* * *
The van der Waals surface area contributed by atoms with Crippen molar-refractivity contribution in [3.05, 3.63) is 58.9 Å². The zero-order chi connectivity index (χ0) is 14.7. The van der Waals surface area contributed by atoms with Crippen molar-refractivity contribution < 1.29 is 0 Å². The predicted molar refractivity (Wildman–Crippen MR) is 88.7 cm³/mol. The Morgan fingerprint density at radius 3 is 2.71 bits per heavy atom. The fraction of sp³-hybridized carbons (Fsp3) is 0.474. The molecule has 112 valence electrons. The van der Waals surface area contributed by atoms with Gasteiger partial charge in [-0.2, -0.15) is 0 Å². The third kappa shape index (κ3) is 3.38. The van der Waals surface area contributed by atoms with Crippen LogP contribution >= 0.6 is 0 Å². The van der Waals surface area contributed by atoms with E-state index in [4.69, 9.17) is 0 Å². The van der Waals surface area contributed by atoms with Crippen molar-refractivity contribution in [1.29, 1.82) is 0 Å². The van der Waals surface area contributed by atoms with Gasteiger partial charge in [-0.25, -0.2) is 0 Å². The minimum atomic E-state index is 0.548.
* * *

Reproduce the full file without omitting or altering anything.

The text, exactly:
The van der Waals surface area contributed by atoms with Crippen molar-refractivity contribution in [3.05, 3.63) is 58.9 Å². The zero-order chi connectivity index (χ0) is 14.7. The van der Waals surface area contributed by atoms with Crippen molar-refractivity contribution < 1.29 is 0 Å². The predicted molar refractivity (Wildman–Crippen MR) is 88.7 cm³/mol. The Morgan fingerprint density at radius 3 is 2.71 bits per heavy atom. The fraction of sp³-hybridized carbons (Fsp3) is 0.474. The molecule has 112 valence electrons. The van der Waals surface area contributed by atoms with Gasteiger partial charge in [-0.2, -0.15) is 0 Å². The third kappa shape index (κ3) is 3.38. The van der Waals surface area contributed by atoms with Crippen LogP contribution >= 0.6 is 0 Å². The van der Waals surface area contributed by atoms with E-state index in [4.69, 9.17) is 0 Å². The van der Waals surface area contributed by atoms with Crippen molar-refractivity contribution in [1.29, 1.82) is 0 Å². The van der Waals surface area contributed by atoms with Gasteiger partial charge in [-0.25, -0.2) is 0 Å². The minimum atomic E-state index is 0.548.